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Partnership and co-production with children, young people and parents carers

Expectation 1

The school / setting works in co-production with children and young people and their parent carers in decision making.*

Expectations from both school / settings and parent carers are realistic and support the child or young person’s learning, development and, in turn, outcomes.

Examples of good practice

› The Special Educational Needs and Disability (SEND) Information Report is co-produced with parent carers.

› Parent carers are signposted to the West Sussex Local Offer, the SEND Information Report (for school age children) and other relevant documents, e.g. West Sussex Inclusion Framework, so they can access support and work in an informed way with the school or setting. These documents are referenced on the school’s / setting’s website.

› Parent carers are aware of the range of communication channels available for sharing information about their child and are actively encouraged and supported to contribute. This includes school / setting parent groups and forums.

› Parent carers are aware of their child’s individual needs and the support and individually tailored interventions that are in place. They are involved in setting and reviewing next steps for their child. Parents’ expertise about their child is used to inform appropriate support strategies.

› The school / setting sensitively discusses with parent carers how strategies can be reinforced at home. Equally the school / setting uses and adapts the strategies that are effective at home.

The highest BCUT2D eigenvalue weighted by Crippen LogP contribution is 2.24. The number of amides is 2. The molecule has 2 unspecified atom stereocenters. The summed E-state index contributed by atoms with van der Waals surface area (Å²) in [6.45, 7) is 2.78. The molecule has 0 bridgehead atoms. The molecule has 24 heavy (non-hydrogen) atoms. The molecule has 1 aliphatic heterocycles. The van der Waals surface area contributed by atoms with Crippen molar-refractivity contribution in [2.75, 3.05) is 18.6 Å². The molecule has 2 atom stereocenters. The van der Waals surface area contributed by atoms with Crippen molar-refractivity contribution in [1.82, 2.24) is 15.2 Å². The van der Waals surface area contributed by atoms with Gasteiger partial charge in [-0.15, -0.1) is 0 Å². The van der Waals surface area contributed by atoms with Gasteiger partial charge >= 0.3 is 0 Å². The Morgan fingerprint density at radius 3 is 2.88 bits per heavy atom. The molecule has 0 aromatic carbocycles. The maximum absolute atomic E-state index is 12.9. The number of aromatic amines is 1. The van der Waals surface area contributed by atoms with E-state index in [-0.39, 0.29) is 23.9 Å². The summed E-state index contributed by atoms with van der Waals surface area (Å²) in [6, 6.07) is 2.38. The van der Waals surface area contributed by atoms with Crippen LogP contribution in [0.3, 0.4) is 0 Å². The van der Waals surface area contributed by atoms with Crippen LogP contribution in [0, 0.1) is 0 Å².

› The school / setting sensitively considers how communications about the child’s day are shared with parent carers, i.e. not in collection areas or in public. Communication is planned to take into account the child’s feelings and family privacy.

› Parent carers are provided with information about local and national support groups e.g. West Sussex Local OfferSEND Information, Advice and Support (SENDIAS), West Sussex Parent Carer Forum (WSPCF) and other local and national helplines.

The school / setting links with other agencies and signposts families to other support where appropriate. In early years this includes the Children and Family Centre groups including Play and Learn Plus.

In early years, information is provided to parent carers about other support available e.g. Disability Living Allowance (DLA), 2 years free entitlement, early years pupil premium and disability access fund. Parent carers are supported to access available funding to support them and their child.

In schools and post 16 settings, information is provided to parent carers about other support available e.g. Disability Living Allowance (DLA) or Personal Independence Payment (PIP). Parent carers are supported to access available funding to support them and their child.

Where a school / setting receives additional funding for a child or young person, the use of this is planned and evaluated with the parent carer and their child. This is to make sure the funding is being used effectively and having a positive impact on the child or young person.